If you are a builder or an insulation contractor, remember that you’re required to provide the homeowner with documentation detailing the R-valueMeasure of resistance to heat flow; the higher the R-value, the lower the heat loss. The inverse of U-factor. of the insulation you have just installed. R-value claims must meet the requirements of the Federal R-Value Rule (16 CFR Part 460, “Trade Regulation Rule Concerning the Labeling and Advertising of Home Insulation”), so don’t exaggerate.

Martin Holladay’s previous blog: “Plan Ahead For Insulation.”

Click here to follow Martin Holladay on Twitter.

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Image Credits:

  1. Image #1: Buildipedia
  2. Image #2: Code Poet / Flickr

Mar 25, 2016 10:02 PM ET

Gabled Luxury
by Paul Kuenn

How we long for something other than 4:1 hip roofs. Certainly not any in NE WI where almost every house built in the 60s was a bird cut rafter-ed hip roof. I'm dreaming of someday seeing something like those photos you like to use for this Web Site. Need another Peshtigo fire to clear the ruins.

Mar 27, 2016 4:17 PM ET

When is R-38 the same as R-49?
by Douglas Horgan

Answer: in Zones 4 through 8, if you have full-height insulation over 100% of the ceiling including the top plates (as shown in your excellent guide here), the IECC allows R-38 rather than the R-49 that is required if you can't achieve full depth insulation over 100% of the attic floor.
It's an interesting exception...
See section 402.2.1:[RE].html
This 2015 language is updated a bit from the 2012 version, but both are supposed to say the same thing: if you have full depth insulation everywhere, you don't need as much.

Mar 28, 2016 7:04 AM ET

Response to Douglas Horgan
by Martin Holladay

Of course, as I'm sure you know, R-38 is not the same as R-49.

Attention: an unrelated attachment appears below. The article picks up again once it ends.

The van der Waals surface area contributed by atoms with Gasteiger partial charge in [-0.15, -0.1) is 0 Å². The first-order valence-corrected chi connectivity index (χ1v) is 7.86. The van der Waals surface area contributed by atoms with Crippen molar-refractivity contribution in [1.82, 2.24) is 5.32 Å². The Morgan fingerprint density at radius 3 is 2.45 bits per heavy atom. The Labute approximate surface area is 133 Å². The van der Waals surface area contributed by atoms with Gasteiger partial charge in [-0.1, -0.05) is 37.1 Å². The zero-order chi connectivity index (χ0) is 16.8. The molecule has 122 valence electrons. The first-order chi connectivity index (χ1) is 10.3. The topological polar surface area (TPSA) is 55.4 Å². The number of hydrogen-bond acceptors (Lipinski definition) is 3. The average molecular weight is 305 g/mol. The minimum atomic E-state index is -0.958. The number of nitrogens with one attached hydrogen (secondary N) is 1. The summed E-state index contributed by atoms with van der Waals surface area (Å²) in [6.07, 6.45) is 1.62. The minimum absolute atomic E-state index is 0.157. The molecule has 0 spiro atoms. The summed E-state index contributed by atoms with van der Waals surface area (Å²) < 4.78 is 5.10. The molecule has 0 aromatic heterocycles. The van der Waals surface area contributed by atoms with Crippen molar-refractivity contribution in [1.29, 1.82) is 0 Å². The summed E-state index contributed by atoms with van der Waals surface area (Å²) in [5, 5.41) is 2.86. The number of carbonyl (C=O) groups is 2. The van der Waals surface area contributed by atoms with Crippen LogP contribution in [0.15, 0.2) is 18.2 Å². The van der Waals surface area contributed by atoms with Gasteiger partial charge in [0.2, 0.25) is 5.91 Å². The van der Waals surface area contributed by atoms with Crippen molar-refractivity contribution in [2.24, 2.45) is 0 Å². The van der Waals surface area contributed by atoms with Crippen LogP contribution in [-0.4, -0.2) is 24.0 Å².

The intent of the code is to encourage builders to extend the insulation out so that it covers the top plates of the exterior walls -- an excellent goal. It's unfortunate, however, that the code writers decided to encourage what should be a standard practice by allowing builders to skimp on insulation depth.

Here is the language of the code exception:

"R402.2.1 Ceilings with attic spaces.
Where Section R402.1.2 would require R-38 insulation in the ceiling, installing R-30 over 100 percent of the ceiling area requiring insulation shall be deemed to satisfy the requirement for R-38 wherever the full height of uncompressed R-30 insulation extends over the wall top plate at the eaves. Similarly, where Section R402.1.2 would require R-49 insulation in the ceiling, installing R-38 over 100 percent of the ceiling area requiring insulation shall be deemed to satisfy the requirement for R-49 insulation wherever the full height of uncompressed R-38 insulation extends over the wall top plate at the eaves. This reduction shall not apply to the U-factor alternative approach in Section R402.1.4 and the total UA alternative in Section R402.1.5."

Mar 29, 2016 10:59 PM ET

Wind Washing Dams
by jim elliott

Greetings- Martin.
I understand the reason for installing the wind washing dams to protect the insulation below the insulation baffles. The part I am missing is the requirement for these baffles to be caulked and airtight around the perimeter. If the junction of the wall OSB and the top plate is sealed like in the picture, then what value is the caulking around dams?

Mar 30, 2016 4:33 AM ET

Edited Mar 30, 2016 10:12 AM ET.

Response to Jim Elliott
by Martin Holladay

Of course, many builders don't bother to seal the perimeter of their wind-washing dams. However, if wind is allowed to enter through these unsealed cracks, the performance of your fluffy insulation will be degraded at this crucial location. (When cold winter wind blows through fluffy insulation, it reduces the insulation's performance, just as a cold wind blowing through a wool sweater will make you feel cold during the winter. If you put a windbreaker over the sweater, you'll feel much warmer.)

If you live in a region with winter snowfall, the performance of the insulation at the perimeter of your attic is very important. Heat loss near the eaves leads to ice dams.

Mar 31, 2016 2:18 PM ET

Bad link
by Bruce Lepper

For info, the link " Borrowing a Cellulose Blower From a Big Box Store" goes to the wrong subject.

Mar 31, 2016 2:37 PM ET

Response to Bruce Lepper
by Martin Holladay

Thanks very much for pointing out our error. I have fixed the broken link.